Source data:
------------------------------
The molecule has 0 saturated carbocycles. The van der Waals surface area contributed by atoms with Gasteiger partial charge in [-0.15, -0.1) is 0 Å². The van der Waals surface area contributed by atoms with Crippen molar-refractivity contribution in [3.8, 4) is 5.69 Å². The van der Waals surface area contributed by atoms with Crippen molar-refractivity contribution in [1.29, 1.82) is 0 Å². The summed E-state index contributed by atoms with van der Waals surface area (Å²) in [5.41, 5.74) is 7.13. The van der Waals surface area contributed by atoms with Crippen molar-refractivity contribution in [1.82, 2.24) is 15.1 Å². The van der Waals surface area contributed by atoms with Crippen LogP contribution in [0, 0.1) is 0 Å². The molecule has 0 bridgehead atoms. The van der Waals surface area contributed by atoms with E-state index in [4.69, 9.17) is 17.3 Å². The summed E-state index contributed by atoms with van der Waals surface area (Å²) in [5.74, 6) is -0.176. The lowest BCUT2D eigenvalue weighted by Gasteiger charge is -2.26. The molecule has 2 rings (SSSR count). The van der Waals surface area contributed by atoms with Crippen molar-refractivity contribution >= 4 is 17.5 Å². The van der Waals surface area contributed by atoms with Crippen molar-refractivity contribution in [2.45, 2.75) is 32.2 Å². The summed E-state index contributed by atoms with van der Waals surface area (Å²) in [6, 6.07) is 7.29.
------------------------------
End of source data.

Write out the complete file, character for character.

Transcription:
The molecule has 0 saturated carbocycles. The van der Waals surface area contributed by atoms with Gasteiger partial charge in [-0.15, -0.1) is 0 Å². The van der Waals surface area contributed by atoms with Crippen molar-refractivity contribution in [3.8, 4) is 5.69 Å². The van der Waals surface area contributed by atoms with Crippen molar-refractivity contribution in [1.29, 1.82) is 0 Å². The summed E-state index contributed by atoms with van der Waals surface area (Å²) in [5.41, 5.74) is 7.13. The van der Waals surface area contributed by atoms with Crippen molar-refractivity contribution in [1.82, 2.24) is 15.1 Å². The van der Waals surface area contributed by atoms with Crippen LogP contribution in [0, 0.1) is 0 Å². The molecule has 0 bridgehead atoms. The van der Waals surface area contributed by atoms with E-state index in [4.69, 9.17) is 17.3 Å². The summed E-state index contributed by atoms with van der Waals surface area (Å²) in [5.74, 6) is -0.176. The lowest BCUT2D eigenvalue weighted by Gasteiger charge is -2.26. The molecule has 2 rings (SSSR count). The van der Waals surface area contributed by atoms with Crippen molar-refractivity contribution >= 4 is 17.5 Å². The van der Waals surface area contributed by atoms with Crippen molar-refractivity contribution in [2.45, 2.75) is 32.2 Å². The summed E-state index contributed by atoms with van der Waals surface area (Å²) in [6, 6.07) is 7.29.